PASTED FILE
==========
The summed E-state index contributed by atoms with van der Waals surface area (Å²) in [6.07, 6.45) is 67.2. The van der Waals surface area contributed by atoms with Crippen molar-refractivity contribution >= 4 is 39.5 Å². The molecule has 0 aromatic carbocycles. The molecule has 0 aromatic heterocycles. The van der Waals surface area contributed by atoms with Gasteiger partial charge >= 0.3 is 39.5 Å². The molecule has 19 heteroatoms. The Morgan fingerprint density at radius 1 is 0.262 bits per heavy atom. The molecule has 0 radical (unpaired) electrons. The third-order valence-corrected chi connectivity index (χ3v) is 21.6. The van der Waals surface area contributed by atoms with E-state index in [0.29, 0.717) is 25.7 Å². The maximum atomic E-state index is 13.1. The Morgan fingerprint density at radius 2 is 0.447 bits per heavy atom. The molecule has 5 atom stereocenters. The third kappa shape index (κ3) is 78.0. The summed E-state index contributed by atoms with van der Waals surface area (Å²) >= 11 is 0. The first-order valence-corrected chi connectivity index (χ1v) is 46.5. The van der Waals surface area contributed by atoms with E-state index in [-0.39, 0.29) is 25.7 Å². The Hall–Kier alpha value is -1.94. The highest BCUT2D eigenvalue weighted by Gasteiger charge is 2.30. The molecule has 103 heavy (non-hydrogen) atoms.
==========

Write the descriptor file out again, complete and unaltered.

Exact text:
The summed E-state index contributed by atoms with van der Waals surface area (Å²) in [6.07, 6.45) is 67.2. The van der Waals surface area contributed by atoms with Crippen molar-refractivity contribution >= 4 is 39.5 Å². The molecule has 0 aromatic carbocycles. The molecule has 0 aromatic heterocycles. The van der Waals surface area contributed by atoms with Gasteiger partial charge >= 0.3 is 39.5 Å². The molecule has 19 heteroatoms. The Morgan fingerprint density at radius 1 is 0.262 bits per heavy atom. The molecule has 0 radical (unpaired) electrons. The third-order valence-corrected chi connectivity index (χ3v) is 21.6. The van der Waals surface area contributed by atoms with E-state index in [0.29, 0.717) is 25.7 Å². The maximum atomic E-state index is 13.1. The Morgan fingerprint density at radius 2 is 0.447 bits per heavy atom. The molecule has 5 atom stereocenters. The third kappa shape index (κ3) is 78.0. The summed E-state index contributed by atoms with van der Waals surface area (Å²) >= 11 is 0. The first-order valence-corrected chi connectivity index (χ1v) is 46.5. The van der Waals surface area contributed by atoms with E-state index in [-0.39, 0.29) is 25.7 Å². The Hall–Kier alpha value is -1.94. The highest BCUT2D eigenvalue weighted by Gasteiger charge is 2.30. The molecule has 103 heavy (non-hydrogen) atoms.